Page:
37 Lesson Essential Question  How do you milk a cow?

38 Milking Parlors  Read the article about common types.  Answer the questions in the Dairy packet about the types of milking parlors.

39 Milking  Cows are milked 2 times a day, some 3 times  Fill in organizer as we go

40 The Milking Process  1. At milking time, wash the teats, wear gloves Disinfecting the teats and triggers the release of oxytocin, which initiates milk let-down

41 The Milking Process

42  2. Teats are then dried with individual paper towels

43 The Milking Process

44  3. One inflation of the claw of the milking machine is placed on each teat or quarter

45 The Milking Process

46  4. Vacuum applied to inflation, which draws the milk from the udder

47 The Milking Process

48  5. When milk stops, vacuum is removed

49 The Milking Process  6. Each teat is then dipped in Iodine to prevent bacterial invasion  Total time: 7 minutes

50 The Milking Process

51 Video : Milking a Cow  276-how-to-milk-a-cow-by-machine 276-how-to-milk-a-cow-by-machine

52 The Milking Process  Now lets practice!!

53 Dairy Cattle Parasites and Diseases

54 Warm-up  List the steps in the milking process.

55 Lesson Essential Question  What are the parasites and diseases for dairy cattle?

56 Mastitis  Infection and inflammation of the udder  Causes greatest economic loss to the industry  Acute-hot, swollen udder-drop in milk production  Treated with antibiotics

57 Ketosis  Metabolic disorder with a negative energy balance  Caused by underfeeding, stress, other infections  Treated by IV of glucose injections

58 Displaced Abomasum  “ twisted stomach”  When abomasum moves to an abnormal position  Caused by feeding too much silage or concentrate before calving  Veterinarian consulted for treatment

59 Milk Fever  Imbalance of calcium  muscle paralysis and prevents cows from standing  calcium and phosphorus supplements to prevent  Treated with infusion of calcium salts

60 Retained Placenta  Placenta not expelled after birth  Quickly become infected  Vet remove or allow it to hang and it will release  Caused by heat stress, low vitamin E, and selenium in bloodstream

61 Metritis  Resulting infection of a retained placenta  Abnormal discharge from vulva, go off feed, and stand with backs arched  Antibiotics treat

62 Activity: Staple to your Dairy Packet. Students will be assigned a disease/parasite They are to create a public service announcement on that disease. 30 minutes. On your own paper. Staple this to your packet. Include: Name, Cause, Symptoms, Prevention and Treatment You are making an advertisement to educate local farmers about these diseases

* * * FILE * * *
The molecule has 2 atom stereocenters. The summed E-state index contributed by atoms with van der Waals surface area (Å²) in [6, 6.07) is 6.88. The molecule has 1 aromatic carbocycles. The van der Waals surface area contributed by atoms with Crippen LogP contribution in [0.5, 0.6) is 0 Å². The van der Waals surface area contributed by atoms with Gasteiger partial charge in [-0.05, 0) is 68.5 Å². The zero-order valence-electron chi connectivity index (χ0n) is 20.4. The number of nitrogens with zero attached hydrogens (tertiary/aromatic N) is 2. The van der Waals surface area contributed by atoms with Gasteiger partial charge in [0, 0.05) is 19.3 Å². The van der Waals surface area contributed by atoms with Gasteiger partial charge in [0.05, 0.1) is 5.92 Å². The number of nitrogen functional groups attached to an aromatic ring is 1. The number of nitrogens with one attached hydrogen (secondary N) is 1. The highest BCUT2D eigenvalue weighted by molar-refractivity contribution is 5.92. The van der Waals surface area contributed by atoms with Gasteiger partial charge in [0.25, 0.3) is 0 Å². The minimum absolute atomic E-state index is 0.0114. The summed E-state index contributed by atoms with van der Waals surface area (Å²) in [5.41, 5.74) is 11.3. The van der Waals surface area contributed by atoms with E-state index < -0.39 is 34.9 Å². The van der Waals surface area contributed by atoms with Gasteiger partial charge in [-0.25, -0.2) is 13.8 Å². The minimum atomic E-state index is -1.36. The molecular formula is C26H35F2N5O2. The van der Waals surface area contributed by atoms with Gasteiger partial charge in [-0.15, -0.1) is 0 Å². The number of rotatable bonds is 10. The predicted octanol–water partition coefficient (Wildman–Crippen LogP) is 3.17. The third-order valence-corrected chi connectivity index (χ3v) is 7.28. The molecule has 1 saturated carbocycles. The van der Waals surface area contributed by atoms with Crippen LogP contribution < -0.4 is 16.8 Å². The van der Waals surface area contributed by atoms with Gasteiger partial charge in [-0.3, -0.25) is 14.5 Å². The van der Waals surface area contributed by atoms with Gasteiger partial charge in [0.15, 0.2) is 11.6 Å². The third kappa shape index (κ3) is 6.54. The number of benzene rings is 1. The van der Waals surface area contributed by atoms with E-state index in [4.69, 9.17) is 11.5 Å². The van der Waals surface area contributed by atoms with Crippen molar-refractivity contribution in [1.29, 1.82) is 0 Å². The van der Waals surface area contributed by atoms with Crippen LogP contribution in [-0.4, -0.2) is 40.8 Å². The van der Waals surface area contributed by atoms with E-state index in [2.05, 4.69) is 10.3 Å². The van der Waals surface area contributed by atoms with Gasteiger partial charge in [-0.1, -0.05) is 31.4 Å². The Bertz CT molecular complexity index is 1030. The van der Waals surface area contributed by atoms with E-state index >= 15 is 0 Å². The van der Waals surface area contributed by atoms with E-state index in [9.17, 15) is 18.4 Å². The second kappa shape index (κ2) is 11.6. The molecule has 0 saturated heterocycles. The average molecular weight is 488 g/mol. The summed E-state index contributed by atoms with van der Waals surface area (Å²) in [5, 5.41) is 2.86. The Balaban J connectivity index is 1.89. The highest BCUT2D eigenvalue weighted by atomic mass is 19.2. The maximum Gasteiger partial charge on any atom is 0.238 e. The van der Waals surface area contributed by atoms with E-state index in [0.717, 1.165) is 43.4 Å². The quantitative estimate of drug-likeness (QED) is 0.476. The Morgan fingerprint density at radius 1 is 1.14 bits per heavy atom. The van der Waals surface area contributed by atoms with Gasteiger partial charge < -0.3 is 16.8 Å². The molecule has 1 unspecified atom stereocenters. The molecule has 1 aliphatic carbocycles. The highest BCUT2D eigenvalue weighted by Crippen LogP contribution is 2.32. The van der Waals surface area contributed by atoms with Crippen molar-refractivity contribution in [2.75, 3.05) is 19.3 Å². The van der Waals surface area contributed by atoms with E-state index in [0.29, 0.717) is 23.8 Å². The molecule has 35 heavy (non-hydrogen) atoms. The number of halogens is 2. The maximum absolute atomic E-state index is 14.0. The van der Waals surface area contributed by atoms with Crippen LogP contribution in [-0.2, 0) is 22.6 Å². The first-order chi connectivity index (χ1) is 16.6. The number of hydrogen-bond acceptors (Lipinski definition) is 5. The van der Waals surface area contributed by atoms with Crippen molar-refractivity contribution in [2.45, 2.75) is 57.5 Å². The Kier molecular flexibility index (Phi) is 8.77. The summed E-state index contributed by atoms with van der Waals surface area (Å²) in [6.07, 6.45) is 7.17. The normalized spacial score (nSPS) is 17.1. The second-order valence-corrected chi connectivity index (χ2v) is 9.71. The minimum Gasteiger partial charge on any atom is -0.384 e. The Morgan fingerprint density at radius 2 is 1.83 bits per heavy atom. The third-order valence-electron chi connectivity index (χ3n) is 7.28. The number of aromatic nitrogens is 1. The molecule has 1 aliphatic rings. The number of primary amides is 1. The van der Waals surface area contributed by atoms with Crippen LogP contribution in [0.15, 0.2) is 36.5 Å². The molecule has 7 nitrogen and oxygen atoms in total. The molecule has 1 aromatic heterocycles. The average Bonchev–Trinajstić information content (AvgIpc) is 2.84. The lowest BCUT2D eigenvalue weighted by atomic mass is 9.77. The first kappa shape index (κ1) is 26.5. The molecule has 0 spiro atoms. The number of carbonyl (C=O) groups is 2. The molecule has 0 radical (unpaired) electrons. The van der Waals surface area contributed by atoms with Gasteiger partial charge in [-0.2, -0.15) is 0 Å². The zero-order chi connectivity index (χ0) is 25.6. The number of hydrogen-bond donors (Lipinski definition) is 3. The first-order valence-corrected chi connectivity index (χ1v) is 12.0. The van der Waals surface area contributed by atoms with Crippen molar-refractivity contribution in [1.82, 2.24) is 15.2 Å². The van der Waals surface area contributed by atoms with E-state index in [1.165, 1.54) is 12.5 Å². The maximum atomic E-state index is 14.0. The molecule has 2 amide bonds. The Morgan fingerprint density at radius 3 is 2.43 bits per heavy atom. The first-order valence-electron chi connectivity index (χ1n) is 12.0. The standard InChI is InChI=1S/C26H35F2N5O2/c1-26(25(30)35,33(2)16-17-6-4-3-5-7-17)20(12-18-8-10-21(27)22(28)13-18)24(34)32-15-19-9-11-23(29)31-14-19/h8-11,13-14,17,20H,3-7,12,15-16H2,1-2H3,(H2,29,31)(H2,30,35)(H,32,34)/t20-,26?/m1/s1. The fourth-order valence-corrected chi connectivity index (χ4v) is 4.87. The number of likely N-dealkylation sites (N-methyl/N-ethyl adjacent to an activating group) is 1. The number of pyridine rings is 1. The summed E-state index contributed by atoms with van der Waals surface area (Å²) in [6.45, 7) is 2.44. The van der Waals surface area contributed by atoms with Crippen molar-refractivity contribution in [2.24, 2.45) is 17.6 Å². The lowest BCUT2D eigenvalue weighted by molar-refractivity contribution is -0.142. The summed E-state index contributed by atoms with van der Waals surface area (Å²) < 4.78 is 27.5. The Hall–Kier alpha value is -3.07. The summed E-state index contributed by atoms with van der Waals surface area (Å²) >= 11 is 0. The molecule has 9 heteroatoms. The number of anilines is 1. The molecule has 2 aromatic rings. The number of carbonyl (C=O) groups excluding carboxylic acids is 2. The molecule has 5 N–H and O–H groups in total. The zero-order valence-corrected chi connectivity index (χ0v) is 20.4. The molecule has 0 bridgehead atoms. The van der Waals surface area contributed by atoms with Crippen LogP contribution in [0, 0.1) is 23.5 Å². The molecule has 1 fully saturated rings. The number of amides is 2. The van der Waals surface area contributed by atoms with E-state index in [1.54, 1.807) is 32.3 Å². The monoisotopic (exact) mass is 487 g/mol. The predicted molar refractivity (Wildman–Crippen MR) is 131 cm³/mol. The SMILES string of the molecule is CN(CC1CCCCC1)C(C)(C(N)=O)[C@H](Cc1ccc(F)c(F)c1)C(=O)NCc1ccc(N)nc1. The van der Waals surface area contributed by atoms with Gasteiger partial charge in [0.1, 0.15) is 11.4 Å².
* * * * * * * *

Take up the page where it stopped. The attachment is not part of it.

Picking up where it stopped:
63 Dairy Cattle Housing

64 Warm-up  How must cattle be housed?

65 Lesson Essential Question  What is the proper housing for dairy cattle?

66 Newborn and Young Calves Housing  Individual stalls, inside or outside Better ventilation outside  Less respiratory disease Calf hutches popular after weaning

67 Newborn and Young Calves Housing  At 8 weeks, heifers normally grouped with other heifers of similar age  Separate heifer growing barn  Open front sheds are also popular

68 Traditional Housing Tie-stall barns- tied to individual stalls during milking and the rest of the day released into pasture at night in summer

69 Traditional Housing Free-stall housing- allow cows to enter and leave as they wish. Feed bunk at center. Milked in tie- stalls or a milking parlour

70 Traditional Milking Parlour System- cows come to the milker. Group enters at a time- udders at chest level for milker in a pit. All cows washed and milked at same time. Increase # of cows a person can milk per hour

71 Traditional Milking Robotic Milking system- reduce milking labor requirements. Allow cows access 24 hours a day. Sensors

72 Housing and Milking Draw a picture that represents the different types of housing and the different types of milking. Create 4 different pictures and be sure to label each one. Staple to your dairy packet.

73 Dairy Cattle Care/Nutrition

74 Warm-up What are the different types of housing for cattle?

75 Lesson Essential Question What is the proper care and nutrition needed for cattle?

76 Calf Care/Nutrition Starts within 24 hours of birth Calves are weaned immediately after receiving colostrum Colostrum- first milk

77 Calf Care/Nutrition Cows returned to the milking herd after parturition Parturition- giving birth in cows Calves raised by humans